Majority now prefer Obama rather than Clinton for the nomination
PRINCETON, NJ -- After running for the Democratic presidential nomination for nearly a year, Barack Obama has finally won the support of a majority of black Democrats nationwide. Only a month ago, more blacks still said they preferred Hillary Clinton for the nomination -- as they did throughout 2007. Since then, Obama broke an important barrier to his perceived viability with his victory in the Jan. 3 Iowa caucuses, and Clinton came under fire for minimizing Martin Luther King Jr.'s role in the passage of landmark civil rights legislation.
Clinton now trails Obama among blacks by a 25-point margin, whereas in late November and early December, she led Obama among blacks by 14 points. The latest results come from a Jan. 10-13, 2008, USA Today/Gallup poll, including interviews with more than 2,000 national adults, and more than 140 black Democrats and independents who lean Democratic.
This reversal spans a period when national Democratic preferences for the nomination changed relatively little. This is evident in the fact that over the same period, Clinton had a consistent 17-to 18-point lead among whites.
As noted, black Democrats consistently favored Clinton over Obama for the nomination during 2007, although by a much bigger margin in August than at other points during the year. This makes the current reversal all the more significant.
According to the new poll, 82% of black Democrats say they have a favorable view of Hillary Clinton, down slightly from an average 90% favorable rating in November and December. Her unfavorables increased from 9% to 15%. Thus, while Clinton's King remarks may have cost her some support in the black community, they do not appear to have scarred her image too deeply, at least during the time the new poll was conducted.
Over the same period, Obama's favorable rating rose from an average 78% in November/December to 86% today. However, there has been no change in his unfavorable score; rather, the percentage of black Democrats saying they have no opinion of him dropped from 12% in November/December to 4% today. In short, blacks have been getting more familiar with Obama since the primaries began, and in the process have grown to view him more positively.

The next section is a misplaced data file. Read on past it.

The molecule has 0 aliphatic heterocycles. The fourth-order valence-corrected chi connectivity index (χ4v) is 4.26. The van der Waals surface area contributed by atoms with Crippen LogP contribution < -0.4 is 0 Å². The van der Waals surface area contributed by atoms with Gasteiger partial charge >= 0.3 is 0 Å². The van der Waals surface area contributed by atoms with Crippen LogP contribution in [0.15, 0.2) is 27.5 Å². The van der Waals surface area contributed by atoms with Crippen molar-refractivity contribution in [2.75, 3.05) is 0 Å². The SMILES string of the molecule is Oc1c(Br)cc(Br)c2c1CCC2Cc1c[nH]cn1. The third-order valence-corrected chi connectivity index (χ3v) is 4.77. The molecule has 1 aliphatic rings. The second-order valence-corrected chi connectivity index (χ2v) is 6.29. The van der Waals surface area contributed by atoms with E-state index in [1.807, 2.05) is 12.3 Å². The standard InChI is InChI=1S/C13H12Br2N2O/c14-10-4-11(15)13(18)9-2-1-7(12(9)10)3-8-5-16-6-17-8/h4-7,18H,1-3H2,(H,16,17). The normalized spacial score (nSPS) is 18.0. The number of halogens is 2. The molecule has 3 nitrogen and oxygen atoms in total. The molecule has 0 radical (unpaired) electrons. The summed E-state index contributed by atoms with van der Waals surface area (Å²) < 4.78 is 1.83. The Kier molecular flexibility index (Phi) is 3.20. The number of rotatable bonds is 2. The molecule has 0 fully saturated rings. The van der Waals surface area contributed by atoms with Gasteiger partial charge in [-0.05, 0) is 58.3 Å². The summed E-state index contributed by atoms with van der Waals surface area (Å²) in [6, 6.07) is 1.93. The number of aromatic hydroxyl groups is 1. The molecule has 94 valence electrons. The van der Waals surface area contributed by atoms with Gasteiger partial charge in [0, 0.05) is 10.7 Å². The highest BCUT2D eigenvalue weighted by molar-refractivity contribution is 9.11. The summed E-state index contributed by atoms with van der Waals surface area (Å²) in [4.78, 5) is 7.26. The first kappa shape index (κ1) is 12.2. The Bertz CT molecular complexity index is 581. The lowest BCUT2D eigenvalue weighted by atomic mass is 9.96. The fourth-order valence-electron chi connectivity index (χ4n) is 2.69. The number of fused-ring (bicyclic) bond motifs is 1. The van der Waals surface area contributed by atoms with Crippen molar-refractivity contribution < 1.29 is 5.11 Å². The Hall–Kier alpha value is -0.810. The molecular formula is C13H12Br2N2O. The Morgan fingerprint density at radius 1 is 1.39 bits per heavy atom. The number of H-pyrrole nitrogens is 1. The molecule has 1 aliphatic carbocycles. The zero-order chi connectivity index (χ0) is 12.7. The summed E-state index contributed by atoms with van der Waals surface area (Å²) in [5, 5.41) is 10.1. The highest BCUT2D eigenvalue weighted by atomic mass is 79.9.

This is the first time Obama has been on par with Clinton in terms of blacks' familiarity with the two as public personalities.
Additionally, blacks who believe Obama would win the general election in November if he leads the Democratic ticket are supporting him in big numbers for the nomination. Two-thirds of those who think he would win if nominated say they favor him in the primaries, while a majority of those who think he wouldn't win favor Clinton.
Most black Democrats (63%) think that, if nominated, Obama would win the election in November -- not as many as say this about Clinton (77%), but still a substantial number. Essentially, the "Obama Could Be the First Black President" genie appears to be out of the bottle, and if Obama is able to sustain that perception through the next few states, it could be a potent factor in keeping black Democrats in his column through the primaries.
The latest results are based on telephone interviews with 2,010 national adults, aged 18 and older, conducted Jan.10-13, 2008. For results based on the total sample of national adults, one can say with 95% confidence that the maximum margin of sampling error is ±2 percentage points.
For results based on the sample of 141 black Democrats and black Democratic leaners, the maximum margin of sampling error is ±9 percentage points.
For results based on the sample of 746 white Democrats and white Democratic leaners, the maximum margin of sampling error is ±4 percentage points.
Interviews are conducted with respondents on land-line telephones (for respondents with a land-line telephone) and cellular phones (for respondents who are cell-phone only).
In addition to sampling error, question wording and practical difficulties in conducting surveys can introduce error or bias into the findings of public opinion polls.